And so, by Chapter 4, we have ‘Highlanders at Large- the Kurnai at Home’. Both by an accident of timing and also as a result of clan networks, Scottish settlers explored and appropriated the lands of the Kurnai people of what we now know as Gippsland but which  Scottish explorer Angus McMillan christened ‘Caledonia Australis’.   Across the seas come the Highlanders, a clan-based culture, where the land was the basis of their identity, where history and legend were passed through song and dance, where the supernatural world co-existed with the natural one. And here in Chapter 4 they meet the Kurnai with a parallel culture, with similar qualities to their own:   clan-based, with land as the basis of their identity, history and legend passed through song and dance, with a co-existent supernatural and natural world. There was, however, no recognition of these affinities. Charged with their Calvinistic faith, the former Highlanders dispossessed the Kurnai, turning over their land to sheep just as had happened to them in Scotland.

In the second half of the book Watson hones in on Angus McMillan,  who has been lionized as one of the pioneers of Gippsland in both myth and physical memorials. McMillan is, in effect, the Highlander in Caledonia Australis writ large.

Angus_McMillan_portrait

Angus McMillan Wikipedia

Watson traces the rivalry between McMillan and the driven, publicity-conscious professional explorer Strzelecki in their competing claims to have ‘discovered’ Gippsland. The Highland temperament manifested itself in both exploration and frontier settlement behaviour.  Clan connections and a shared sense of righteousness drove the Scots settlers into their dogged but ultimately fruitless search for the White Woman of Gippsland. Their prickliness, pride and sense of mission had a much darker side as well.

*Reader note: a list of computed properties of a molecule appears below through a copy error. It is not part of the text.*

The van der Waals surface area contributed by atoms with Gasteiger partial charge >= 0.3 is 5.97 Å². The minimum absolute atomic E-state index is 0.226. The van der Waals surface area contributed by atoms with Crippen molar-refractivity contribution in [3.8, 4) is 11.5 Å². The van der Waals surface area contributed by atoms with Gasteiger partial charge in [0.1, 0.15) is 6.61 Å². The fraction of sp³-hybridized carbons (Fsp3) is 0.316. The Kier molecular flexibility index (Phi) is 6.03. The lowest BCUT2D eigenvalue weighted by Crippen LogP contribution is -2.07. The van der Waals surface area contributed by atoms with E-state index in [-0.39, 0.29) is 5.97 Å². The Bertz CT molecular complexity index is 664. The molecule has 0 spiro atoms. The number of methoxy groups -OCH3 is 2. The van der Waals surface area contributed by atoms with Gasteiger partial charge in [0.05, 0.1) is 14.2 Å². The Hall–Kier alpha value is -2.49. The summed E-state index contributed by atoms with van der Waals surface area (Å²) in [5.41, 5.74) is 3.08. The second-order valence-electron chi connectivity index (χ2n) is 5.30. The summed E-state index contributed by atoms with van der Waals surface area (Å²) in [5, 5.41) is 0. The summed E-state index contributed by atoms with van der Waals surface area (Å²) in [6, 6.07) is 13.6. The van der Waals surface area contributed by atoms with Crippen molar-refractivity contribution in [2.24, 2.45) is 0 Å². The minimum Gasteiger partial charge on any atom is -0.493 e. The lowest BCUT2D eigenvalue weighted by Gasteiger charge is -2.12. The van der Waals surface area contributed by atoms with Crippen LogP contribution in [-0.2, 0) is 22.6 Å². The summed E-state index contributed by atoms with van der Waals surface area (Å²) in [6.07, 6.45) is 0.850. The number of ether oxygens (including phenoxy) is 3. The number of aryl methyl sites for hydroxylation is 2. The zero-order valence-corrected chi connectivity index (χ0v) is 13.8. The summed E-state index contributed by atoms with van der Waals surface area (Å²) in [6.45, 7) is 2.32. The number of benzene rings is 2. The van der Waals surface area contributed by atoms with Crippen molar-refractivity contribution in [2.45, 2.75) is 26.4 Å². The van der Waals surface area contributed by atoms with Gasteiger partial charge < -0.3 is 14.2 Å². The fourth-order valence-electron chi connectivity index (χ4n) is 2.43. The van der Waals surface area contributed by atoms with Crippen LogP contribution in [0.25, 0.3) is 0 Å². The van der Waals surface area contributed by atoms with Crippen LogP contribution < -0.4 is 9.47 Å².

Watson writes:

There were three types of squatters on the Australian frontier: those who thought that their right to the land was qualified by an obligation to treat the Aboriginal inhabitants with kindness; those who believed that their right was conditional only on extermination; and those who combined murder with kindness. (p. 223)

The squatters of Gippsland, Watson writes, were fickle and dangerous and McMillan exemplifies this third type of squatter. McMillan

-half steering his way, half being blown-arrived in the new province and from that moment seemed to embody every paradox the frontier could throw up: making its history and being made by it, writing its story and engineering its secrets, living through all manner of triumph and torment and leaving a legend which put his life beyond our reach, ending up a cliche, a block of stone (p. xix)

When the nephew of his patron Captain Macalister was killed by Aborigines, McMillan was most probably responsible for drawing together the ‘Highland Brigade’ of his neighbours and retainers who, bent on revenge, massacred between 60 and 150 Indigenous Australians at the Warrigal Creek massacre, and beyond.  Yet, this same man was also lauded for his “sympathetic interest” in indigenous people and became in the last years of his life the Aborigines’ protector.  Murder and kindness: a chilling combination.

In his introduction to the 1997 edition of this book, Watson writes that his original intent in writing this book was